NoteWorthy – 4/12/20
AROUND THE VALLEY
Home Health Foundation Responds to Thank-You Letters
This week, Karen Gomes, president and CEO of the Lawrence-based Home Health Foundation, issued a letter responding to the numerous thank-you notes sent to caregivers at High Pointe House, their hospice and palliative care residence, and Home Health Foundation’s family of agencies: Circle Home, Hallmark Health VNA, Home Health VNA, Merrimack Valley Hospice and York Hospital Hospice.
In the letter, she noted that there are many ways for supporters to assist their efforts:
- Gifts made to their Grateful Patient and Families Program will be directed to their COVID-19 Relief Fund for philanthropic outreach designed to help support health care workers.
- Messages of appreciation will be shared with staff, as well as the community, through the Home Health Foundation newsletter, “Journeys.”
- Donations of Personal Protective Equipment, or PPE. A list of current needs may be found on their website.
- Donations of handmade cloth masks. Instructions on how to create a cloth mask may be found on their website.
Pentucket Bank Increases Community Contributions Amid COVID-19
On Monday, Pentucket Bank announced the second round of “Phase One” donations as part of the bank’s strategy to increase charitable giving by 20% in 2020 over the $400,000 that the bank donated in 2019.
The bank contacted the following organizations on Friday, April 3, to let them know they will be receiving $2,500 in unrestricted funds: The Boys & Girls Club of Haverhill, The Boys & Girls Club of Salem and Family Services of the Merrimack Valley. As previously announced, the bank is committed to placing these meaningful funds in the hands of several agencies that are continuing to provide critical services throughout the COVID-19 pandemic. “Phase One” of the bank’s giving strategy includes 10 local organizations and a total of $25,000; $2,500 for each of them. The first four recipients of the donations were: Sarah’s Place Adult Day Health; Isaiah 58; Home Health Foundation and Emmaus Inc.
For more information on the ways in which Pentucket Bank is responding to customers and community amid the COVID-19 pandemic, please visit www.PentucketBank.com/COVID-19.
Firehouse Responds to COVID-19 Crisis
This week, John Moynihan, the executive director of the Firehouse Center for the Arts in Newburyport, issued a statement that it has canceled all programming through August 2020.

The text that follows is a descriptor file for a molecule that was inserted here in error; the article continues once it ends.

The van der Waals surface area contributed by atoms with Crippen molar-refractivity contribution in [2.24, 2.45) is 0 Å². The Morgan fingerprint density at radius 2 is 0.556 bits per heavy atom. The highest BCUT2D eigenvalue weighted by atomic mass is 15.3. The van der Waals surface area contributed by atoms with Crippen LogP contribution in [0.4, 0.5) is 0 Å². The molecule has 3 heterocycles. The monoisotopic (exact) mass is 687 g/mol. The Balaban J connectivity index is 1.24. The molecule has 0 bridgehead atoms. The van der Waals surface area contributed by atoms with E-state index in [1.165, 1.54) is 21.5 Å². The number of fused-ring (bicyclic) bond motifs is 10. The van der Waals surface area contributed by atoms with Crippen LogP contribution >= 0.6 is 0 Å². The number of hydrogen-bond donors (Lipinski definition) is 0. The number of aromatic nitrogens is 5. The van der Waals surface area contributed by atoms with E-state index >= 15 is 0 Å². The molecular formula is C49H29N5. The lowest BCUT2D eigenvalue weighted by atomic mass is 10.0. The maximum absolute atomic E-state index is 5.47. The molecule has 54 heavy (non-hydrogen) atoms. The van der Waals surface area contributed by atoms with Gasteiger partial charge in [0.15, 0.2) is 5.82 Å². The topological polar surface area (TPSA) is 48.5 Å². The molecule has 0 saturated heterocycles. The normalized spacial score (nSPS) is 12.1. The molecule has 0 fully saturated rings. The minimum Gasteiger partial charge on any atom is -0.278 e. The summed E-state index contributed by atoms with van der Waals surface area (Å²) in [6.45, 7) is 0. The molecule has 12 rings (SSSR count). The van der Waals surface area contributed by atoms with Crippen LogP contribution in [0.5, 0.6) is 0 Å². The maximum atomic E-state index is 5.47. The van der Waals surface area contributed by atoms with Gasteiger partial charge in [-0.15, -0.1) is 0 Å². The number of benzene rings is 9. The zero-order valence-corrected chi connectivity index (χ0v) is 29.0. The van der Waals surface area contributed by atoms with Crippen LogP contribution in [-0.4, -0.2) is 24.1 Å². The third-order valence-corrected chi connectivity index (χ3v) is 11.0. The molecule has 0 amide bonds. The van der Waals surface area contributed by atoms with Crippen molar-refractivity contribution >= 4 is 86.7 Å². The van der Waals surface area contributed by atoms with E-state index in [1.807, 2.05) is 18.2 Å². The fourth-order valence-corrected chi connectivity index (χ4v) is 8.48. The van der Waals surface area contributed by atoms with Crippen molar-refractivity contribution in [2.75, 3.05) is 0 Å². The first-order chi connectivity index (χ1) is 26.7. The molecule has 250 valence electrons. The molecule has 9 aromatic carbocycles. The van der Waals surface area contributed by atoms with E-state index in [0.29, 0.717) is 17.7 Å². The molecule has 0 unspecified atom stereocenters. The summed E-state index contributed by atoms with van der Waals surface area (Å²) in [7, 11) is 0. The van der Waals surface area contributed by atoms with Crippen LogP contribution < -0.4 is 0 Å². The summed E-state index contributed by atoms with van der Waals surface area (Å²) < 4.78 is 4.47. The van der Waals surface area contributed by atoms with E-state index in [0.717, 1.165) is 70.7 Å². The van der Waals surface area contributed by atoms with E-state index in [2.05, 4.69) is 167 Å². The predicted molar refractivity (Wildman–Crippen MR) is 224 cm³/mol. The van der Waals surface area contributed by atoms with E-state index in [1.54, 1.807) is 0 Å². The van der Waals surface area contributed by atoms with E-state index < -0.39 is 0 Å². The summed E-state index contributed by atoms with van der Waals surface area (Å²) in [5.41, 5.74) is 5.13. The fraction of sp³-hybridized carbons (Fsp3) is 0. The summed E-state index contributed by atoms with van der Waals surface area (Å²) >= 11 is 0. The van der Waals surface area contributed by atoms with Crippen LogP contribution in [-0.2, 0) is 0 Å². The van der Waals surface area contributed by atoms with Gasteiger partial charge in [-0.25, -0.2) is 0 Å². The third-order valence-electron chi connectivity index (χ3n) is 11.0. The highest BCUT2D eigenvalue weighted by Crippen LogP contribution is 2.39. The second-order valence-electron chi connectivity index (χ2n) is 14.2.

If you purchased tickets to an event during this time frame, please reach out to email@example.com to discuss your options.
Moynihan noted that they have canceled over 100 events including full theater productions, music concerts, dance events, documentary screenings and youth productions and classes — a loss of income in excess of $300,000. The decision impacts more than 200 professional or budding artists.
He noted that while they have streamlined and reduced their expenses to the best of their ability, fixed monthly expenses still land at $40,000. If you are in a position to do so, please consider donating to their Phoenix Campaign. Please visit our website for additional information.
Habitat for Humanity of Greater Lowell Seeks Help
Just a few weeks ago, Habitat for Humanity of Greater Lowell families closed on two more homes in Lowell. The Reh and Un families became the newest Habitat homeowners and now have a home to keep their family safe and healthy.
Currently, the Habitat Lowell office, construction site and ReStore are closed. That is not stopping the staff from reaching out to their current and future families to assist them. Habitat Lowell is asking for support to purchase building material needed to resume renovating a home in Billerica for a mother and her three children as well as performing critical home repairs for seniors and veterans. Donations may be made online at LowellHabitat.org. For further information, email them at firstname.lastname@example.org.
Project LEARN Launches Fund
To support Lowell children and families, Project LEARN has launched the COVID-19 Student Supplies Fund to help get resources directly into the hands of Lowell Public School students.
Your support will directly provide at-home school supplies for Lowell Public School students who need it the most. Funds will be used to purchase items for the most requested items including:
- Pencil sharpeners
- Sidewalk chalk
- Glue sticks
To donate, click here. >>>
UMass Lowell Announces $500,000 in Summer Scholarships
In an effort to help offset the financial hardships that many are experiencing right now, UMass Lowell is allocating half a million dollars in education scholarships for new and continuing undergraduate students who enroll for the 2020 summer semester.